In which monkeys have mirrors, battles are fought and hair is oiled.

In writing an introduction to this post, I found myself straying unexpectedly into alliteration. This happens sometimes. I decided to run with it.

So, as an aside from our accustomed analysis of antiquity, we’ve assembled an array of artefacts for the the amusement and appreciation of archaeologist and amateur alike. Enjoy!


A lovely little milk jug recovered from one of our larger sites on Lichfield Street. We don’t often find jugs like these in such complete condition: we’re far more likely to find just the spout or part of the handle. Image: J. Garland.


A Christchurch trade token, issued by Hobday and Jobberns, a drapery firm based at Waterloo House on Cashel Street. Tokens like these were used in place of government issued money for much of the late 19th century due to the shortage of actual currency in New Zealand during this period (Thomas & Dale 1950: 42-46). Image: J. Garland.


A blue and white transfer printed saucer featuring three figures meeting under an arch. Unfortunately, no maker’s mark was evident on this piece, meaning we were unable to trace it to its original manufacturer. Image: J. Garland.


A musket ball! This was a pretty unexpected find: musket balls are not common finds, particularly in the context of 19th century Christchurch. It probably wasn’t used for an actual musket, but may have been intended for a smaller calibre gun. Image: J. Garland.


This ‘Pratt ware’ jar  is decorated with a scene from the Crimean war, featuring Sir Harry Jones, a well known British military figure. Sir Harry, who rose to the status of general, commanded the British forces and then the Royal Engineers during the Crimean war, having previously fought in several other campaigns, including one with the Duke of Wellington. Image: J. Garland.


A beautiful gilt decorated and transfer printed candle holder, or ‘chamber stick’, as they were known during the 19th century. The cone feature to the top left of the vessel was there to hold the candle-snuffer, keeping it within easy reach. Image: G. Jackson.


This wee bottle originally contained Rowland’s Macassar Oil, a hair restorative and beautifier. It was first introduced during the late 18th century by Alexander Rowland, a barber (a very expensive barber, apparently) based in St James, London. It was then marketed by his son, Alexander Rowland Junior, who did so to great success (Rowland 2013). Macassar oil was in use throughout the 19th century and well into the 20th century and is the origin of the term ‘antimacassar’, referring to the piece of fabric thrown over the top or back of arm chairs. Apparently, antimacassars were developed in response to the oily residue people wearing the oil would leave on furniture. Who knew! Image: J. Garland.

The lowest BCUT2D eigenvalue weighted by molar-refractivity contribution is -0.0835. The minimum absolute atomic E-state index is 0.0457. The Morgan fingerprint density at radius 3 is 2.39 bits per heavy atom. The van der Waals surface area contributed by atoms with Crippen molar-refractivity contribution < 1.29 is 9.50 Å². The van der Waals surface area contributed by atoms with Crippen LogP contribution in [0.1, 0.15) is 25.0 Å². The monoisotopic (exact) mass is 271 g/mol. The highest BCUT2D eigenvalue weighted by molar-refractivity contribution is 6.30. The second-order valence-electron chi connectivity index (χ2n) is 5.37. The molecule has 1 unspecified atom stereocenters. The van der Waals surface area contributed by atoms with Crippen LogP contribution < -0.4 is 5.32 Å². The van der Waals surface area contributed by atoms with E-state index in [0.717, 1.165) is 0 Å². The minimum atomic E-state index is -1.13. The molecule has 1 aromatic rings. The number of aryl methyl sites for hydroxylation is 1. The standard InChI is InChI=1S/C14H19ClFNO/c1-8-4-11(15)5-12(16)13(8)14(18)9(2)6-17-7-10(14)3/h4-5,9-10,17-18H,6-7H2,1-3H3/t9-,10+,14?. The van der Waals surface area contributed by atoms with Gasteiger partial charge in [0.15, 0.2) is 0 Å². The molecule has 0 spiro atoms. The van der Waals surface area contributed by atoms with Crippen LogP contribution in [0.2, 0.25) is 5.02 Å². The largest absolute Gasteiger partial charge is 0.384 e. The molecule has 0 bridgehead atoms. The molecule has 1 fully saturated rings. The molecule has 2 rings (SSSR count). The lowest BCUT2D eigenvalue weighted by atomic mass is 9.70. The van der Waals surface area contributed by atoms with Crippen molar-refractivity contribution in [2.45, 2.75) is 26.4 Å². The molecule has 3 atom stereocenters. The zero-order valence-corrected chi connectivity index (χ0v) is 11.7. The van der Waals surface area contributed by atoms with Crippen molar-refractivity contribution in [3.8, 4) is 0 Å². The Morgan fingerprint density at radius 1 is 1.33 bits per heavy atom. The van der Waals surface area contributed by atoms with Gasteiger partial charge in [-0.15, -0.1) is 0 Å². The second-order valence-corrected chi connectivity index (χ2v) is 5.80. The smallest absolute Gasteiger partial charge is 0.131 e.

A teacup fragment, on which the image of a monkey examining itself in the mirror is displayed. Because, why not? Image: K. Bone.


A wooden ruler found under the floorboards of a 19th century house in Christchurch, with “McCallums The Timber People” printed on the front. McCallum & Co were an Invercargill based timber company, who were established prior to 1864. By the early 20th century, the company was run by a partnership between William Asher and Archibald McCallum, with branch offices in Dunedin, Gore, Oamaru, Kelso and Winton (Cyclopedia of New Zealand 1905). They appear to have been purchased by Fletcher’s at some point during the 20th century. Image: J. Garland.


A beautiful Alma patterned plate, found on a site on Armagh Street. There isn’t really much to say about this particular plate. I just think it’s pretty. Image: J. Garland.


It can be pretty easy to forget that there was another British monarch between the end of George IV’s reign and the beginning of Queen Victoria’s time on the throne. There’s the Georgian period, then there’s the Victorian period and those seven years between them when William IV was the King of England get sort of forgotten about. This coin, a half-crown, was minted in 1835, during William’s reign, and it is his slightly smiling profile that adorns one side, jaunty hair and all. Image: J. Garland.


The royal bust on this artefact isn’t quite as affable seeming as William IV’s. In fact, if I may say so, the smudges of dirt don’t do anything for the shape of her nose (a bit beak like, isn’t it?). This pipe celebrates Queen Victoria’s Royal Jubilee, which she had two of – one in 1887 (50 years) and one in 1897 (60 years). It’s unclear exactly which one this pipe is referring to. Image: J. Garland.


And lastly, here is a teacup shaped like a barrel. Image: J. Garland.

Jessie Garland


Cyclopedia Company Limited, 1905. Cyclopedia of New Zealand [Otago and Southland Provincial Districts]. Cyclopedia Company Ltd., Christchurch. [online] Available at [Accessed May 2015]